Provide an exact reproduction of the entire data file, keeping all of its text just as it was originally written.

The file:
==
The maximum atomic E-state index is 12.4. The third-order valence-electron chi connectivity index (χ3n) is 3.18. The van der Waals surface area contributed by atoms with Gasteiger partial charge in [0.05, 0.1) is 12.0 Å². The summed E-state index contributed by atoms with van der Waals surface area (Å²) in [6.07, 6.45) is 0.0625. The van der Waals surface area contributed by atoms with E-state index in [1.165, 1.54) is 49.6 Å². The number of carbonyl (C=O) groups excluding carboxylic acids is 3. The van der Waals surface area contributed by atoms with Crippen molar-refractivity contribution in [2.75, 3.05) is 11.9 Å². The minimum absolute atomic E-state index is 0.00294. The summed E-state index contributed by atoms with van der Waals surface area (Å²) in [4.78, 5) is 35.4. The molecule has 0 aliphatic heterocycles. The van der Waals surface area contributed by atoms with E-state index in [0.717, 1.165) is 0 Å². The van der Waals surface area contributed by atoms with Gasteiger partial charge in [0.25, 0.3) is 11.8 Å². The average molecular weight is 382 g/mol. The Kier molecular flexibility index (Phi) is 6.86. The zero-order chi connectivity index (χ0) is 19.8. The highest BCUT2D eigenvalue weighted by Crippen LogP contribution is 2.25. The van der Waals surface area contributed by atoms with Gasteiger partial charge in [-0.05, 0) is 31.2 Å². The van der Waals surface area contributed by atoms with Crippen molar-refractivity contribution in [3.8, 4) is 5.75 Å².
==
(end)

The maximum atomic E-state index is 12.4. The third-order valence-electron chi connectivity index (χ3n) is 3.18. The van der Waals surface area contributed by atoms with Gasteiger partial charge in [0.05, 0.1) is 12.0 Å². The summed E-state index contributed by atoms with van der Waals surface area (Å²) in [6.07, 6.45) is 0.0625. The van der Waals surface area contributed by atoms with E-state index in [1.165, 1.54) is 49.6 Å². The number of carbonyl (C=O) groups excluding carboxylic acids is 3. The van der Waals surface area contributed by atoms with Crippen molar-refractivity contribution in [2.75, 3.05) is 11.9 Å². The minimum absolute atomic E-state index is 0.00294. The summed E-state index contributed by atoms with van der Waals surface area (Å²) in [4.78, 5) is 35.4. The molecule has 0 aliphatic heterocycles. The van der Waals surface area contributed by atoms with E-state index in [0.717, 1.165) is 0 Å². The van der Waals surface area contributed by atoms with Gasteiger partial charge in [0.25, 0.3) is 11.8 Å². The average molecular weight is 382 g/mol. The Kier molecular flexibility index (Phi) is 6.86. The zero-order chi connectivity index (χ0) is 19.8. The highest BCUT2D eigenvalue weighted by Crippen LogP contribution is 2.25. The van der Waals surface area contributed by atoms with Gasteiger partial charge in [-0.05, 0) is 31.2 Å². The van der Waals surface area contributed by atoms with Crippen molar-refractivity contribution in [3.8, 4) is 5.75 Å².